Adding it all together we are fairly impressed with the LG Mach as a mid-range device. With a $99 on contract price it is half of what Sprint wants for the Photon Q but is definitely more than half the phone. In our testing the Mach can go toe-to-toe with the Photon Q in just about any category and will usually come out ahead. In fact, thanks to the S4 plus processor the LG Mach can match the Samsung Galaxy S III and HTC EVO LTE pretty closely as well.
Sprint LG Mach 4G android phone 1st rate!
This phone connects automatically to my Bluetooth in my Mini Cooper as well as to my home and work WiFi... battery life is solid for a full day of smartphone continuous use and it recharges quickly... Advantages? Intuitive android function and no dang itunes nickle and diming to death, google play music, FREE apps, MICROSD card storage, office documents and a great tactile feedback keyboard. 4g is when needed but can be easily switched to 3g to ave power.
Relatively thin and comfortable design
The LG Mach's keyboard does not match the Motorola Photon Q ($200), and it's plastic construction and low-res screen do not impress, but LG's Android user interface is speedy. If saving $100 is important to you, the Mach may be a better choice, but aside from the keyboard, there are few compelling reasons to choose it over other Sprint phones, including LG's own Optimus G ($200) or the HTC EVO 4G LTE (also $100).
Very good build quality, Nice design
Despite being a mid-range device, the LG Mach manages to impress offering among others an affordable $99 on contract price, an excellent build quality and a very fast S4 plus. Of course the Mach has its shortcomings, such as the poor quality camera), but it is still one of the best mid-range devices we've seen.
Low quality display, Sluggish performance, Horrible call quality
Let's talk about cost briefly here, as the Samsung Gravity Q for T-Mobile requires a down payment of $9.99 up front, then 24 monthly installment payments of $6 each, which brings its total cost to $153.99. Looking at the figure, it's not that bad, but come on, this is a quick messaging device we're dealing with here. We can name a host of other prepaid entry-level Android smartphones that deliver a significantly better experience than this.
Compact to hold and carry around
Overall, we're content with the Samsung Galaxy Stratosphere II. Not only is it more fashionable than the original model, but is quite faster with the dual-core 1.2GHz Snapdragon S4 processor. The full QWERTY keyboard is one of its main features, and we like how it is laid out and is easy to use for those of you that do a lot of typing. We do wish that the 4" screen was a little larger and higher resolution, but it still does a good job for a mid-range device.
Decent choice -- the keyboard and business features
Overall, the Stratosphere 2 is a decent phone if you'd prefer a keyboard over a high-quality screen. If you want a touch device, take a look at a sleeker device with better options. Nevertheless, if you're coming from a BlackBerry, you'll find a lot to love, since it comes with a lot of business features.
I just got the phone yesterday and it is working great. It is super fast and easy to figure out, easy to work, easy to manage. It is a bit on the large side ( as it fits from fingertip to the heel of my palm) and so is the slider keyboard but that might be because I have smallish hands, otherwise the keyboard is also good. The keys are close together and not to flat or bulky.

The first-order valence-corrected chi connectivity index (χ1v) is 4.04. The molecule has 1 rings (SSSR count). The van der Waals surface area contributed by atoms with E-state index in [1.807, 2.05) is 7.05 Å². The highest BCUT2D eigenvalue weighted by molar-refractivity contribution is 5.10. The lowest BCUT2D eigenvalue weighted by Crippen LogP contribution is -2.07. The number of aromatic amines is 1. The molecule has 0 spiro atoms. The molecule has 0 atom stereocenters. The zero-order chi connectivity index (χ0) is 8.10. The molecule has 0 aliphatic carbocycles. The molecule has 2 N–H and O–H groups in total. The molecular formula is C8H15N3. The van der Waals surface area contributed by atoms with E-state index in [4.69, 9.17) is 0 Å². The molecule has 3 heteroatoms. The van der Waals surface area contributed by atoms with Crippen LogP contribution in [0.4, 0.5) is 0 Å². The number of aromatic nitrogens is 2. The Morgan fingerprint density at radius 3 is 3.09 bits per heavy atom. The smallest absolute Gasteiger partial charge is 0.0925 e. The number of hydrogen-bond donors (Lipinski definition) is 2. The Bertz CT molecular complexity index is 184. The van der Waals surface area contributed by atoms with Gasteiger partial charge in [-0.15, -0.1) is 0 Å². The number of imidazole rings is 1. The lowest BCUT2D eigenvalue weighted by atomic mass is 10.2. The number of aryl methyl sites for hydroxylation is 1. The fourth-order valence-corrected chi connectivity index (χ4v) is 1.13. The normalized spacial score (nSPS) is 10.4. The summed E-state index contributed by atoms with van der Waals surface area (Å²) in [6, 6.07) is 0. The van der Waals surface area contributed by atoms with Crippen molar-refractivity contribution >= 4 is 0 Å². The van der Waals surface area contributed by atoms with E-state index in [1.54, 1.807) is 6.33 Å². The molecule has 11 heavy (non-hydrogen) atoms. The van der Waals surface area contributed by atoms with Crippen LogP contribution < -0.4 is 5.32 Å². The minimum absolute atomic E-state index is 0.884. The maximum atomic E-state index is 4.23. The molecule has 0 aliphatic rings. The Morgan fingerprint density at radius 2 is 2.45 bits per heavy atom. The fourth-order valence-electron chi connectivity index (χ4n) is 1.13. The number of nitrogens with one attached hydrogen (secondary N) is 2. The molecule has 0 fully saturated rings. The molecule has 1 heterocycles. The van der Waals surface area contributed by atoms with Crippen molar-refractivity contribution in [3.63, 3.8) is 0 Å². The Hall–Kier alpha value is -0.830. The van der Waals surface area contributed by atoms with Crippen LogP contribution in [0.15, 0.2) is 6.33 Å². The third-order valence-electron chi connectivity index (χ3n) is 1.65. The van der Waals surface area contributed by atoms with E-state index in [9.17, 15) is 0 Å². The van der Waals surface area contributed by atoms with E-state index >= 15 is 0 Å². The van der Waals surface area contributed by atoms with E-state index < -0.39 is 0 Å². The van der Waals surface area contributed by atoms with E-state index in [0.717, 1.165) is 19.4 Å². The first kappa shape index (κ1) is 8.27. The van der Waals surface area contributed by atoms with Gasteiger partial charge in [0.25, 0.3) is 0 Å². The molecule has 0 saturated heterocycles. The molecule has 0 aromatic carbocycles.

Poor quality display
In the greater scheme of things, $50 might seem like a dandy deal for the Curve 9315, but when the platform experience is outdated, combined with the handset's cheap feel, it doesn't make it a prized possession against other comparable smartphones. At this point folks, unless you're firmly in love with the old platform, you're better off waiting for RIM's next-generation BlackBerry OS 10 devices.
Sprint, like most carriers, has few options when it comes to phones with a physical keyboard, so the Motorola Photon Q is clearly in a class of its own. The question is: does that have more to do with quality or a lack of competition? The Photon Q becomes harder to sell once taken outside of the context of being a great phone with a physical keyboard. This is the best implementation of Motorola's software yet, so there's plenty to like about the phone, but it's biggest draw is the keyboard.
Well designed, comfortable to use physical keyboard
So, is Motorola's Photon Q a good enough phone to keep the QWERTY alive? Probably not, considering it is probably the carrier's fourth best LTE phone. Still, for those who just can't let the QWERTY go, the Photon Q does offer an outstanding keyboard to go along with a respectable set of features. The Photon Q may not have the highest resolution screen or best camera, but it does offer quality hardware and quick performance with some nice software tweaks.
Speedy 4G device with a 1.5-gigahertz processor for fast downloads and application performance
If you want a truly excellent keyboard on an up-to-date Android device, the Photon Q is a great choice. But if keyboards aren't a priority, the rest of the features are nothing special -- and at $200 with a two-year contract, it's no bargain either.
We definitely do have the Smartphone of the moment. At $199, it's posied to be a Palm and BlackBerry killer. If you need the ultimate today; this is a great business tool with reliable ActiveSync. For the texters out there; great too. I also expect to see the Q in the hands of a few top entertainment names where once were seen BlackBerries and Sidekicks, as it looks good too. The best news; Motorola finally added top quality phone features to the already good Microsoft Smartphone platform.
This phone is fantastic. I really like having a top notch phone with a physical keyboard. I really like the user interface and the smart actions are really cool. The smart actions allow me to have different settings for the phone based on GPS location or time of day. There are also other smart action functions like battery saver mode, etc.
Even though the phone is a slider form factor, the phone feels really solid.
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Reviews and Ratings for QWERTY Keyboard Input Method Cell Phones from ReviewGist